Additionally, ACA requested that the FCC bar Comcast- and Charter-affiliated programmers from withdrawing any programming from an MVPD while a complaint arising from the non-discriminatory access complaint is pending.  ACA explained that if the programmer is permitted to withhold programming from the MVPD while allegations of non-discriminatory treatment are being adjudicated, the harm that would come from the withdrawal of programming, which could potentially last months, could easily outweigh the benefits of prevailing in the complaint.

Furthermore, because the vast majority of independent cable operators acquire programming through a third-party negotiator, such as the National Cable Television Cooperative (NCTC), ACA said the FCC should clarify that an MVPD's bargaining agent has the right to utilize the non-discriminatory access condition, creating parity with the FCC's commercial arbitration remedies.

ACA also proposed two conditions to ameliorate the harm that results from the transaction because of the increased bargaining leverage that Comcast and Charter will have as MVPD purchasers of programming from third parties:

  • Comcast should be prohibited from negotiating programming agreements on behalf of Bright House Networks, Midcontinent Communications, or any other MVPD.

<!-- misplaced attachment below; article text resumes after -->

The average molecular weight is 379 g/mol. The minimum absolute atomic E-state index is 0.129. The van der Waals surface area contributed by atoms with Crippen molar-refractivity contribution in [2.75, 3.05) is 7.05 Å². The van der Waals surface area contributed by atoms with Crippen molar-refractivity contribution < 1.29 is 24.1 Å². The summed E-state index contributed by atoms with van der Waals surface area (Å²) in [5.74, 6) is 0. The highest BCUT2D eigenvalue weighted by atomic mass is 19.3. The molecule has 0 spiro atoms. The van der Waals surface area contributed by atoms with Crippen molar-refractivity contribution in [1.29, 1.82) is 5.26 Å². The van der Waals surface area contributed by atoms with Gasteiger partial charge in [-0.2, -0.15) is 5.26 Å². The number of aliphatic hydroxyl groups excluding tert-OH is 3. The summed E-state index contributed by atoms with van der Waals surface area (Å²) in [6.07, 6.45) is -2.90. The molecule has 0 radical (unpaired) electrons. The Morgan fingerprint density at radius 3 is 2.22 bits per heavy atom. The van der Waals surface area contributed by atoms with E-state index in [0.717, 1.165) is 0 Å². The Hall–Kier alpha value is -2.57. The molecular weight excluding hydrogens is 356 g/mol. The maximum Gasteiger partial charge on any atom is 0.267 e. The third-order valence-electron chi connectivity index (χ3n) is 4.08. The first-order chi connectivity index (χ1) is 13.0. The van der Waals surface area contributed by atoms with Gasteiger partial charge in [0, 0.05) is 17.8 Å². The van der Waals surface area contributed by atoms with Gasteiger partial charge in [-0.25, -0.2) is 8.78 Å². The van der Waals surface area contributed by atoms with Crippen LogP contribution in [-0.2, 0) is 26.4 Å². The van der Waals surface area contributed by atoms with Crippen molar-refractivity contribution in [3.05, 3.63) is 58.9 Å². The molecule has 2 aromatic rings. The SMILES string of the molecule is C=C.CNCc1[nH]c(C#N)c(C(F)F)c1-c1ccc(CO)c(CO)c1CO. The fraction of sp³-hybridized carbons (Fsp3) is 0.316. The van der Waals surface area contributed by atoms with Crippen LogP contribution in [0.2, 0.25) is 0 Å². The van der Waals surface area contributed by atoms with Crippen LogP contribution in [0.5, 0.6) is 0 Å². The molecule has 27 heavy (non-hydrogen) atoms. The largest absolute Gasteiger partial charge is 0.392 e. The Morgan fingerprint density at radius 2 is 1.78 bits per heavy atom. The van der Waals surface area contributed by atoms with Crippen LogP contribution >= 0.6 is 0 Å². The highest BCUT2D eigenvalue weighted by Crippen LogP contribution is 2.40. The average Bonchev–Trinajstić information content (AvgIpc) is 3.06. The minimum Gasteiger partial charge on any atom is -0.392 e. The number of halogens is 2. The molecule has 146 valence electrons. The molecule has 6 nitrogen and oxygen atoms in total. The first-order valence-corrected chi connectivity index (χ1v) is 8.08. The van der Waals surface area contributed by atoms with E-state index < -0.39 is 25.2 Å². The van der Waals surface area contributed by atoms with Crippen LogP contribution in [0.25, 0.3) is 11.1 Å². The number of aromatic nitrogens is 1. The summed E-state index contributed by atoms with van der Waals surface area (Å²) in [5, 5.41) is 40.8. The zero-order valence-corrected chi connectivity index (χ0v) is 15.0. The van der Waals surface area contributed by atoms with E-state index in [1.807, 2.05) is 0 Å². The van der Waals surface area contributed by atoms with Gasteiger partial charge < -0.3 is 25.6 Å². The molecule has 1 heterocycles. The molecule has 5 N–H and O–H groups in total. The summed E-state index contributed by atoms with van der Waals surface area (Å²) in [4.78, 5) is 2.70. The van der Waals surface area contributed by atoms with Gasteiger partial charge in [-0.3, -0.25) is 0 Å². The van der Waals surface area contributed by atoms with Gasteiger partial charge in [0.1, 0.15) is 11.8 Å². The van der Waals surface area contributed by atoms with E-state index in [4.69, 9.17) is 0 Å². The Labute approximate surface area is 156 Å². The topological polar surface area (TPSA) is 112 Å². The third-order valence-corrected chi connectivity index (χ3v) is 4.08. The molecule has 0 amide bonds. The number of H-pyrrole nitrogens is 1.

• Comcast and Charter should be prohibited from interfering with a third-party programmer's ability to provide any prices, terms, or conditions to an MVPD.

The conditions proposed by ACA are intended to mitigate the transaction's vertical and horizontal harms identified by Gary Biglaiser, Professor of Economics, University of North Carolina, Chapel Hill on ACA's behalf.  Biglaiser's latest analysis (attached) rebuts Comcast's claims that the transaction poses no public interest harms by showing that Comcast relied mostly on flawed data and inapposite economic comparisons.  ACA's conditions also reflect lessons learned through small and medium-sized MVPDs' utilization of previous FCC merger conditions. Biglaiser's analysis is available here.

ACA has urged that its conditions, which also seek to address harms in the cable advertising market, last for at least nine years, and after that time, require Comcast and Charter to return to the FCC and demonstrate that the conditions are no longer needed.

About the American Cable Association: Based in Pittsburgh, the American Cable Association is a trade organization representing nearly 850 smaller and medium-sized, independent cable companies who provide broadband services for nearly 7 million cable subscribers primarily located in rural and smaller suburban markets across America.  Through active participation in the regulatory and legislative process in Washington, D.C., ACA's members work together to advance the interests of their customers and ensure the future competitiveness and viability of their business.  For more information, visit http://www.americancable.org/